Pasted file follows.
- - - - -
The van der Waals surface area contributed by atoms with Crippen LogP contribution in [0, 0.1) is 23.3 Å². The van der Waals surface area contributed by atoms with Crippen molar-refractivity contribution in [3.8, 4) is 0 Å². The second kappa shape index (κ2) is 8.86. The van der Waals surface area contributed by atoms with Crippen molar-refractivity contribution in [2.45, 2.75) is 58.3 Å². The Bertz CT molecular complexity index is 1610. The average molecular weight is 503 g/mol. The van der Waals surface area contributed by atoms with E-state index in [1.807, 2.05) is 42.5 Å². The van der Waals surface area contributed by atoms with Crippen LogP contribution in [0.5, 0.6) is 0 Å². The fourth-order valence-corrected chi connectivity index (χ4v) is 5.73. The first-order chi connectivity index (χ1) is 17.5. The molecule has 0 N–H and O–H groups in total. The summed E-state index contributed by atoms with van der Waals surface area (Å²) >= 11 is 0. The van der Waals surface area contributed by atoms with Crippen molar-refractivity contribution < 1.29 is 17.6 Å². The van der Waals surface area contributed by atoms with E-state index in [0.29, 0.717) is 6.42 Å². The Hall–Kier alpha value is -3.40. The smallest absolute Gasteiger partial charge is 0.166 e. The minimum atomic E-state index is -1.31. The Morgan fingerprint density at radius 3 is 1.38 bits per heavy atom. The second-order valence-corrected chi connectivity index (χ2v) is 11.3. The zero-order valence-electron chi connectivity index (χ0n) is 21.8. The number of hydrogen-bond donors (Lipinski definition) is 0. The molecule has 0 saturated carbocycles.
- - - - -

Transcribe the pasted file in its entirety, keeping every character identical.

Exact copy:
The van der Waals surface area contributed by atoms with Crippen LogP contribution in [0, 0.1) is 23.3 Å². The van der Waals surface area contributed by atoms with Crippen molar-refractivity contribution in [3.8, 4) is 0 Å². The second kappa shape index (κ2) is 8.86. The van der Waals surface area contributed by atoms with Crippen molar-refractivity contribution in [2.45, 2.75) is 58.3 Å². The Bertz CT molecular complexity index is 1610. The average molecular weight is 503 g/mol. The van der Waals surface area contributed by atoms with E-state index in [1.807, 2.05) is 42.5 Å². The van der Waals surface area contributed by atoms with Crippen LogP contribution in [0.5, 0.6) is 0 Å². The fourth-order valence-corrected chi connectivity index (χ4v) is 5.73. The first-order chi connectivity index (χ1) is 17.5. The molecule has 0 N–H and O–H groups in total. The summed E-state index contributed by atoms with van der Waals surface area (Å²) >= 11 is 0. The van der Waals surface area contributed by atoms with Crippen molar-refractivity contribution < 1.29 is 17.6 Å². The van der Waals surface area contributed by atoms with E-state index in [0.29, 0.717) is 6.42 Å². The Hall–Kier alpha value is -3.40. The smallest absolute Gasteiger partial charge is 0.166 e. The minimum atomic E-state index is -1.31. The Morgan fingerprint density at radius 3 is 1.38 bits per heavy atom. The second-order valence-corrected chi connectivity index (χ2v) is 11.3. The zero-order valence-electron chi connectivity index (χ0n) is 21.8. The number of hydrogen-bond donors (Lipinski definition) is 0. The molecule has 0 saturated carbocycles.